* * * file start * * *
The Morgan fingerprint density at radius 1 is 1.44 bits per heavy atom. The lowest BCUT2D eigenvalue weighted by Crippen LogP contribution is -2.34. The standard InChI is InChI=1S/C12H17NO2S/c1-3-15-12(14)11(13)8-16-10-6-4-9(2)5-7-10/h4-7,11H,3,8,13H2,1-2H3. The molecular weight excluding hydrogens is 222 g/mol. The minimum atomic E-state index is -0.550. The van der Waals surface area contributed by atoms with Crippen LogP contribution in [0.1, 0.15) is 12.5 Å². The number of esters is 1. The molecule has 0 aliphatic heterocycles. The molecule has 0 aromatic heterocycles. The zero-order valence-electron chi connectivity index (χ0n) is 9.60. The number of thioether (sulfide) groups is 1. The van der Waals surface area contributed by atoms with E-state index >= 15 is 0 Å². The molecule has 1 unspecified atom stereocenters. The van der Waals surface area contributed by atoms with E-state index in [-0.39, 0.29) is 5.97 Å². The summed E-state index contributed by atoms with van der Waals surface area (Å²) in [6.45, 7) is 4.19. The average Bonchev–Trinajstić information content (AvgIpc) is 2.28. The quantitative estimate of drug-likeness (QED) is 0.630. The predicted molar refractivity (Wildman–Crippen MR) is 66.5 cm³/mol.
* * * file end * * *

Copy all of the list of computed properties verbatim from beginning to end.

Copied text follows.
The Morgan fingerprint density at radius 1 is 1.44 bits per heavy atom. The lowest BCUT2D eigenvalue weighted by Crippen LogP contribution is -2.34. The standard InChI is InChI=1S/C12H17NO2S/c1-3-15-12(14)11(13)8-16-10-6-4-9(2)5-7-10/h4-7,11H,3,8,13H2,1-2H3. The molecular weight excluding hydrogens is 222 g/mol. The minimum atomic E-state index is -0.550. The van der Waals surface area contributed by atoms with Crippen LogP contribution in [0.1, 0.15) is 12.5 Å². The number of esters is 1. The molecule has 0 aliphatic heterocycles. The molecule has 0 aromatic heterocycles. The zero-order valence-electron chi connectivity index (χ0n) is 9.60. The number of thioether (sulfide) groups is 1. The van der Waals surface area contributed by atoms with E-state index >= 15 is 0 Å². The molecule has 1 unspecified atom stereocenters. The van der Waals surface area contributed by atoms with E-state index in [-0.39, 0.29) is 5.97 Å². The summed E-state index contributed by atoms with van der Waals surface area (Å²) in [6.45, 7) is 4.19. The average Bonchev–Trinajstić information content (AvgIpc) is 2.28. The quantitative estimate of drug-likeness (QED) is 0.630. The predicted molar refractivity (Wildman–Crippen MR) is 66.5 cm³/mol.